Ukraine conflict: Hackers take sides in virtual war
Throughout the bitter violence of the Ukrainian conflict, another hidden war has been waged, involving several groups of computer hackers.
Little is beyond their reach. Official documents and private communications are made public, and websites blocked. They hijack CCTV cameras, electronic billboards and network printers.
The best known of the virtual warriors are the Ukrainian Cyber Troops, the Cyber Berkut and Anonymous International.
All three present themselves as independent activists, separate from other, government-sponsored groups.
Ukrainian Cyber Troops
The most prominent pro-Ukrainians hackers are the Ukrainian Cyber Troops, led by Kiev-based programmer Yevhen Dokukin.
Most recently, he claimed to have hacked into two Russian interior ministry servers and an email account used by police in Russia's Rostov region - bordering Ukraine's eastern separatist regions.
"I gave all this data to Ukraine's security service, but they still can't get round to analysing it, so do it yourselves," he urged readers on Facebook.
Volunteer activist group Inform Napalm sifted through more than 35 gigabytes of the data and found what looked like official reports confirming that Russian military servicemen were among the hundreds of people evacuated to Russia after being wounded in Ukraine.
The Ukrainian Cyber Troops make extensive use of one of the most tried and tested tools in cyber warfare, the distributed denial-of-service (DDoS) attack.
"DDoS attacks are the Ukrainian Cyber Troops' artillery," Mr Dokukin likes saying. Scores of rebel websites were made inaccessible when the Ukrainian Cyber Troops relentlessly bombarded them with fake service requests.
To disrupt separatist funding, they target accounts held by rebels in electronic payment systems such as PayPal and WebMoney.
The Cyber Troops have also hacked into public CCTV systems in rebel-held areas of eastern Ukraine and monitor them for the movement of troops and military hardware.
On 8 December, Yevhen Dokukin claimed to have hijacked network printers in eastern Ukraine and Crimea to print pro-Ukrainian messages and insults against Russian President Vladimir Putin.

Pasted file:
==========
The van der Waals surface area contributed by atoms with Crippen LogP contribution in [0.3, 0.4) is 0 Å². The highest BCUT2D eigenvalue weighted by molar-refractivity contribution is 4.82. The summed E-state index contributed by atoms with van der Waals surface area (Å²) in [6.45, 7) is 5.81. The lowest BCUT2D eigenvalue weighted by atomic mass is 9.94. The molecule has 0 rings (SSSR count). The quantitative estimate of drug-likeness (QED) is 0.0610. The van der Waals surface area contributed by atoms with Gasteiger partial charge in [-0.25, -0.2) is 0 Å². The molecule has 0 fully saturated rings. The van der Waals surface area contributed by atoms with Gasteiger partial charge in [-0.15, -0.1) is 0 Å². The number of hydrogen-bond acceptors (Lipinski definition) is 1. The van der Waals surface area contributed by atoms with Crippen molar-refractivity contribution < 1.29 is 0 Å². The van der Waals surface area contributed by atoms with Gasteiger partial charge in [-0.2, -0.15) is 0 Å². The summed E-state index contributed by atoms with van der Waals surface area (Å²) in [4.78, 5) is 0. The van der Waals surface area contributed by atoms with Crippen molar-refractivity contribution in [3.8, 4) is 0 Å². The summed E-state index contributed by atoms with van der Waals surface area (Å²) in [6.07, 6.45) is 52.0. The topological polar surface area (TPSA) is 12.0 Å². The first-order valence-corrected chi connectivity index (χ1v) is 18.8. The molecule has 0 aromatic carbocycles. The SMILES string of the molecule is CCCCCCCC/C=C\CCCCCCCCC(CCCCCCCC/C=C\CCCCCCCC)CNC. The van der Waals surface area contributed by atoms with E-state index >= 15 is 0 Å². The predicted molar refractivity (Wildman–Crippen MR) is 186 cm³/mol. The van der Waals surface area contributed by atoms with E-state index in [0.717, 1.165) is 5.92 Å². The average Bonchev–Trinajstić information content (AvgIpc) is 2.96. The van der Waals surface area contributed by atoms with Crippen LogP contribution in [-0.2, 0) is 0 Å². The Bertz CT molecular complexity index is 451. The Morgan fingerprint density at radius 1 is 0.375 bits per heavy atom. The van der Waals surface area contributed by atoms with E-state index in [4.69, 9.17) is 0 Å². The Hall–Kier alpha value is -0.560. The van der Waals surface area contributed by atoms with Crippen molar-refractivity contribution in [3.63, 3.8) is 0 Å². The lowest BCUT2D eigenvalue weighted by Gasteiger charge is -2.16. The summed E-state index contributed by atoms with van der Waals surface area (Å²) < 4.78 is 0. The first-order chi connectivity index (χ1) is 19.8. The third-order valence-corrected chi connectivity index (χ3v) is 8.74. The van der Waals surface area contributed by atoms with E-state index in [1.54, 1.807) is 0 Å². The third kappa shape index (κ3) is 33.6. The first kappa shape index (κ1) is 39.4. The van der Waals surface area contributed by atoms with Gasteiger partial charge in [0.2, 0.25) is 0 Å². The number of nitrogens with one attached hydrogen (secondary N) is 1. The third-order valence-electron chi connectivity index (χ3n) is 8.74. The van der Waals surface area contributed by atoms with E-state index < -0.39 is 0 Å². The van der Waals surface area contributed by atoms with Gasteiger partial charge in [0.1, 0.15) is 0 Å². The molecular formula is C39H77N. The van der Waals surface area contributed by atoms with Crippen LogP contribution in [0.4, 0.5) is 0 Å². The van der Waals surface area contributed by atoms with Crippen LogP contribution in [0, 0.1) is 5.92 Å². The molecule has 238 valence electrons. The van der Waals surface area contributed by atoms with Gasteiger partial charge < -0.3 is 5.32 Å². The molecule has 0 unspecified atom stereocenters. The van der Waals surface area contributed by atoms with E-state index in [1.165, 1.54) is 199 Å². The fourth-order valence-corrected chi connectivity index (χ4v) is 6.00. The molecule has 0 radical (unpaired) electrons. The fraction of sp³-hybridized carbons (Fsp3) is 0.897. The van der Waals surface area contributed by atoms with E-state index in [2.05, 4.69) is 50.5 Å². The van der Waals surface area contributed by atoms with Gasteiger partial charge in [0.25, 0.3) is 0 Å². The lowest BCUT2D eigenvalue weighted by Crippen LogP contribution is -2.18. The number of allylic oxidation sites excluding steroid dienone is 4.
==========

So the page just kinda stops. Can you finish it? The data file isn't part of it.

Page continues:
Some media reports suggest that Ukraine's security services have used information obtained by hackers to direct artillery fire.
But officials deny this. "We only use data obtained by people we trust and know," Ukrainian military spokesman Oleksiy Dmytrashkivsky told the BBC.
On the other side of the conflict is Cyber Berkut, a staunchly anti-Western group which takes its name from the riot police used against protesters during the unrest in Kiev that led to the ousting of President Viktor Yanukovych.
The group's declared goal is thwarting Ukraine's military plans and thus stopping the "genocide" that it accuses Kiev of unleashing at America's behest. Its motto is "We won't forgive or forget", and its rhetoric closely resembles that of Russian state media.
During US Vice-President Joe Biden's visit to Kiev on 20-21 November, Cyber Berkut hacked several Ukrainian government websites, placing a message on their front pages which read: "Joseph Biden is the fascists' master."
Cyber Berkut claims to have retrieved confidential documents from a mobile device used by one member of Mr Biden's team while it was in Kiev. The documents appear to detail Washington's military assistance to Ukraine.
Another stunt carried out by Cyber Berkut is the apparent hacking of electronic billboards in Kiev, which were made to show a video branding Ukrainian officials and activists "war criminals" and featuring highly graphic images of civilians killed in the current conflict.
They also claim to have disrupted the electronic vote-counting systems ahead of October's parliamentary election in Ukraine, to have leaked Ukrainian defence ministry data on losses and desertions, and to have blocked President Petro Poroshenko's website.
In addition, Russian tabloid Komsomolskaya Pravda quoted a Facebook conversation allegedly hacked by Cyber Berkut, in which Ukrainian officials appear to admit that their forces downed Malaysia Airlines flight MH17.
The claim went largely ignored elsewhere and has never been verified.
Russian activist group Anonymous International made its name by publishing leaked documents from the Kremlin. It is otherwise known as b0ltai or Shaltay Boltay, which translates as "Humpty Dumpty".
What is not clear is whether it obtains material through hacking or are given it by Kremlin insiders.
The group focuses on Russia's domestic affairs, but some of its material covers Ukraine.
In November it published a letter from a Russian fighter in eastern Ukraine suggesting that locals did not support the separatist forces.
And in May it made headlines leaking what it said were emails to and from former Russian FSB colonel Igor Girkin, also known as Strelkov, who was then a key rebel commander in eastern Ukraine.
Access to Anonymous International's website is currently blocked in Russia.